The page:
USTR and the Ministry of Foreign Trade (COMEX) on that issue.
She adds that COMEX cooperation with the Asamblea is much
more fluid and effective now.

6. (SBU) Vasquez and Nunez also well understand that the GOCR
does not have until September 30 to complete its work and be
certified for EIF by the October 1 deadline. They are
pushing their troops (and the Executive) to keep moving.
Nunez opined that even the Constitutional Court may move a
little faster, aware of the deadline. He said he would
encourage Minister of the Presidency Rodrigo Arias (whose
office has extensive informal contacts with the Court) to
urge swift review of both the pending bills. The Amendments
bill, for example, may take only 2-3 weeks for the Court to
review (instead of the full 30 days permitted). Both faction
leaders note, however, that the IPR catch-all bill (a) will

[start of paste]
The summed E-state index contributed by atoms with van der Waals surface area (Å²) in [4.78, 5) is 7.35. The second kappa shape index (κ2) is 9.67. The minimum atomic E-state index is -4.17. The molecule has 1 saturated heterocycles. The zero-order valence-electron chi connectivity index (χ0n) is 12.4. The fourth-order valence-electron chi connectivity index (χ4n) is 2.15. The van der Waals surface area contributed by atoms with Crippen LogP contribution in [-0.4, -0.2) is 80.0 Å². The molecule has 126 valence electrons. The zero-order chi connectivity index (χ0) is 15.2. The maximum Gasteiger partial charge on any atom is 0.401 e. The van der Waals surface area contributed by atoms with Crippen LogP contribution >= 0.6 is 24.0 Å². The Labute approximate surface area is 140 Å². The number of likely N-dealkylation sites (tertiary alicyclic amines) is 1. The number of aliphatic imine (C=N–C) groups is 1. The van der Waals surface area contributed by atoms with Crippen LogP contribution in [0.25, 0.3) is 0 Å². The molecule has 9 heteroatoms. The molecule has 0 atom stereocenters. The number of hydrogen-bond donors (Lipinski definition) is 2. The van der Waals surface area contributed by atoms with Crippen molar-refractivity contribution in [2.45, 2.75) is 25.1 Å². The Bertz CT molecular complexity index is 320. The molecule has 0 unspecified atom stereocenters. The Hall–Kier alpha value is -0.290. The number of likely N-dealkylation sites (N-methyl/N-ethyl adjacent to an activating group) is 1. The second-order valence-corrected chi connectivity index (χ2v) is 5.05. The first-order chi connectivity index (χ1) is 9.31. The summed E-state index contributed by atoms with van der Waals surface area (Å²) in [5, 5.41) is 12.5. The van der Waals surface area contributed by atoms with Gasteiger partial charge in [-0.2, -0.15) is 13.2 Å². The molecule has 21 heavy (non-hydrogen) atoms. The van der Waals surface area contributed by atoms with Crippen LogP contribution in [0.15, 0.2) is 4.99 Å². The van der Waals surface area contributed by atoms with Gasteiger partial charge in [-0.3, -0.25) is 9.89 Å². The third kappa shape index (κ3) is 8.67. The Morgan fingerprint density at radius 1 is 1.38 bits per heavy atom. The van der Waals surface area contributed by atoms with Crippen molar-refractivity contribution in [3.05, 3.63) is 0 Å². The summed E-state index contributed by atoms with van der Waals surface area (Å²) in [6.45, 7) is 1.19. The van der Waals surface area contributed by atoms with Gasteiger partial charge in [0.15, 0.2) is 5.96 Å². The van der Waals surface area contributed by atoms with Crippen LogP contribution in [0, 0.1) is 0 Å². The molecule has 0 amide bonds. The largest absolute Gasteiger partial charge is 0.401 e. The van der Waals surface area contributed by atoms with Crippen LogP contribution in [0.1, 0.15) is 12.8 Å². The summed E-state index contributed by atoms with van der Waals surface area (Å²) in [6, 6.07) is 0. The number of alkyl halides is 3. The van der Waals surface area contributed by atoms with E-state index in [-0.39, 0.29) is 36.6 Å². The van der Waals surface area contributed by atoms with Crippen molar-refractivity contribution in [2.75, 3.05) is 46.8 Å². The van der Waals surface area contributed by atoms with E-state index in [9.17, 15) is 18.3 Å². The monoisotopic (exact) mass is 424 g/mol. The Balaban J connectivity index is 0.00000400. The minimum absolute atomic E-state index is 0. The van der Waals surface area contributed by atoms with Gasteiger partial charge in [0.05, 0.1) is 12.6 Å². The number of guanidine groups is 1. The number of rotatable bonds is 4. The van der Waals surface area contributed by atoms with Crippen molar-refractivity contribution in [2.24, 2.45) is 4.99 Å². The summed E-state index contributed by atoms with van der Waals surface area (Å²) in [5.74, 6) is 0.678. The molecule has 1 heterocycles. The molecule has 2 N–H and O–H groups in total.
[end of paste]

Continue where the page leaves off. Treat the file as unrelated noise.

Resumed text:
probably be sent to the Court for review, even though it is
not technically required, and (b) is complex and
controversial enough to probably require a full 30-day review


7. (SBU) Lest all this sound uncharacteristically optimistic,
we remind our readers that this saga ain,t quite over, but
we are almost there. The GOCR and pro-CAFTA legislators
sound (and act) confident and the Asamblea has made (for
them) extraordinary efforts (which we would love to see set a
precedent for other important initiatives). To have passed
any thirteen bills, but especially the CAFTA thirteen, in
&just8 ten months is a near-historic accomplishment for the
Costa Rican legislature. More importantly, even the
opposition is tired and wants to move on to life post-CAFTA.
We are convinced (at last) that CAFTA will be completed here.
However, we are quietly making it very clear that given the
helpful USG position on the state guarantee issue affecting
insurance (which has precluded the need for additional
legislation), the GOCR should not/not fiddle around with
other issues. Even without further substantive hiccups, the
GOCR is not likely to finish all legislation and regulations
until September, in keeping with the Tico last-minute style.

© Scoop Media